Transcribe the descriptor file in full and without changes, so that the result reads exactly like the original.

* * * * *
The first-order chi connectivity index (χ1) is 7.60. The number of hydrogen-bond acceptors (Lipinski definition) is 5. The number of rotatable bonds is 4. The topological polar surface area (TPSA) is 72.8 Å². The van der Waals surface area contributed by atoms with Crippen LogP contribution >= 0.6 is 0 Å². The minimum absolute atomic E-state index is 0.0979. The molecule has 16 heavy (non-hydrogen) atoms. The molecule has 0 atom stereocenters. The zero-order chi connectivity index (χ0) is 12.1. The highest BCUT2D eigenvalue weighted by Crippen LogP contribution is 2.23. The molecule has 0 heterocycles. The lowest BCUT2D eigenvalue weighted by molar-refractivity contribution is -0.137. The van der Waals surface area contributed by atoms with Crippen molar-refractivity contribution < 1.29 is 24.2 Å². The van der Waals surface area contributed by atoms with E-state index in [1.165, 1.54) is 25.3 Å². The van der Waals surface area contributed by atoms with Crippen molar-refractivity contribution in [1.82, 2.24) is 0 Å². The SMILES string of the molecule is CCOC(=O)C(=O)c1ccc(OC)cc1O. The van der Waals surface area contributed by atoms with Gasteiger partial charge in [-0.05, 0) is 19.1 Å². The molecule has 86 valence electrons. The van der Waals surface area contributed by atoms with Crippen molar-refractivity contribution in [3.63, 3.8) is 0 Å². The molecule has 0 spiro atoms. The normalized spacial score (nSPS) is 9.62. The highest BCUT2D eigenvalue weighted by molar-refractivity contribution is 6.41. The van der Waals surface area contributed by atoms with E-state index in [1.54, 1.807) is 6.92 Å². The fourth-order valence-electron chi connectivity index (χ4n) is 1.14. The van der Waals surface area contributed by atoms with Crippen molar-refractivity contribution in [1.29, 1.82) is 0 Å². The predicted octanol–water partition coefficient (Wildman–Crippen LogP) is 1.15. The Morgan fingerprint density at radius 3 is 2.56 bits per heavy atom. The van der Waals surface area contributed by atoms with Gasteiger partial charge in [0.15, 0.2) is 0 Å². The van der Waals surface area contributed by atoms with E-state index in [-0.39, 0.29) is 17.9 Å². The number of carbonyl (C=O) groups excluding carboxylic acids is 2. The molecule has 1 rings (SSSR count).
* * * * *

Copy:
The first-order chi connectivity index (χ1) is 7.60. The number of hydrogen-bond acceptors (Lipinski definition) is 5. The number of rotatable bonds is 4. The topological polar surface area (TPSA) is 72.8 Å². The van der Waals surface area contributed by atoms with Crippen LogP contribution >= 0.6 is 0 Å². The minimum absolute atomic E-state index is 0.0979. The molecule has 16 heavy (non-hydrogen) atoms. The molecule has 0 atom stereocenters. The zero-order chi connectivity index (χ0) is 12.1. The highest BCUT2D eigenvalue weighted by Crippen LogP contribution is 2.23. The molecule has 0 heterocycles. The lowest BCUT2D eigenvalue weighted by molar-refractivity contribution is -0.137. The van der Waals surface area contributed by atoms with Crippen molar-refractivity contribution < 1.29 is 24.2 Å². The van der Waals surface area contributed by atoms with E-state index in [1.165, 1.54) is 25.3 Å². The van der Waals surface area contributed by atoms with Crippen molar-refractivity contribution in [1.82, 2.24) is 0 Å². The SMILES string of the molecule is CCOC(=O)C(=O)c1ccc(OC)cc1O. The van der Waals surface area contributed by atoms with Gasteiger partial charge in [-0.05, 0) is 19.1 Å². The molecule has 86 valence electrons. The van der Waals surface area contributed by atoms with Crippen molar-refractivity contribution in [3.63, 3.8) is 0 Å². The molecule has 0 spiro atoms. The normalized spacial score (nSPS) is 9.62. The highest BCUT2D eigenvalue weighted by molar-refractivity contribution is 6.41. The van der Waals surface area contributed by atoms with E-state index in [1.54, 1.807) is 6.92 Å². The fourth-order valence-electron chi connectivity index (χ4n) is 1.14. The van der Waals surface area contributed by atoms with Crippen molar-refractivity contribution in [1.29, 1.82) is 0 Å². The predicted octanol–water partition coefficient (Wildman–Crippen LogP) is 1.15. The Morgan fingerprint density at radius 3 is 2.56 bits per heavy atom. The van der Waals surface area contributed by atoms with Gasteiger partial charge in [0.15, 0.2) is 0 Å². The van der Waals surface area contributed by atoms with E-state index in [-0.39, 0.29) is 17.9 Å². The number of carbonyl (C=O) groups excluding carboxylic acids is 2. The molecule has 1 rings (SSSR count).